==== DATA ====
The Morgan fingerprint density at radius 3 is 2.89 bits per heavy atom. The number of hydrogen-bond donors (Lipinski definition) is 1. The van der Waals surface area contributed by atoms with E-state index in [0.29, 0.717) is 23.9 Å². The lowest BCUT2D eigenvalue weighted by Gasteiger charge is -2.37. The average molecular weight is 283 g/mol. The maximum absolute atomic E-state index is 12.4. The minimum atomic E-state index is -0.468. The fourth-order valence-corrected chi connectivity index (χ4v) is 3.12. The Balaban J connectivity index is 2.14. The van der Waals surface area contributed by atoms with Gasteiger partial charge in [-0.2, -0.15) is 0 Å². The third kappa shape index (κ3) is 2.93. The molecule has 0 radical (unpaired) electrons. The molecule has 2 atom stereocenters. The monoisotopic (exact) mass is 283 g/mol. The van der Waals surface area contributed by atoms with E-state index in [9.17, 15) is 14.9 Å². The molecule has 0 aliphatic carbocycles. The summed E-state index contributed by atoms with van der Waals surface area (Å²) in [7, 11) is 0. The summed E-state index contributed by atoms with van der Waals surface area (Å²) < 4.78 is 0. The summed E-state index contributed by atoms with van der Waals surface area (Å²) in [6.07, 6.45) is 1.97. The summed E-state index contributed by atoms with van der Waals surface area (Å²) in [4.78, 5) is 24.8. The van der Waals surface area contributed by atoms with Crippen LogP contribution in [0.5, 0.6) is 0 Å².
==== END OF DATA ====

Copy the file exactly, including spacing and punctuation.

The Morgan fingerprint density at radius 3 is 2.89 bits per heavy atom. The number of hydrogen-bond donors (Lipinski definition) is 1. The van der Waals surface area contributed by atoms with E-state index in [0.29, 0.717) is 23.9 Å². The lowest BCUT2D eigenvalue weighted by Gasteiger charge is -2.37. The average molecular weight is 283 g/mol. The maximum absolute atomic E-state index is 12.4. The minimum atomic E-state index is -0.468. The fourth-order valence-corrected chi connectivity index (χ4v) is 3.12. The Balaban J connectivity index is 2.14. The van der Waals surface area contributed by atoms with Gasteiger partial charge in [-0.2, -0.15) is 0 Å². The third kappa shape index (κ3) is 2.93. The molecule has 0 radical (unpaired) electrons. The molecule has 2 atom stereocenters. The monoisotopic (exact) mass is 283 g/mol. The van der Waals surface area contributed by atoms with E-state index in [9.17, 15) is 14.9 Å². The molecule has 0 aliphatic carbocycles. The summed E-state index contributed by atoms with van der Waals surface area (Å²) in [7, 11) is 0. The summed E-state index contributed by atoms with van der Waals surface area (Å²) < 4.78 is 0. The summed E-state index contributed by atoms with van der Waals surface area (Å²) in [6.07, 6.45) is 1.97. The summed E-state index contributed by atoms with van der Waals surface area (Å²) in [4.78, 5) is 24.8. The van der Waals surface area contributed by atoms with Crippen LogP contribution in [0.5, 0.6) is 0 Å².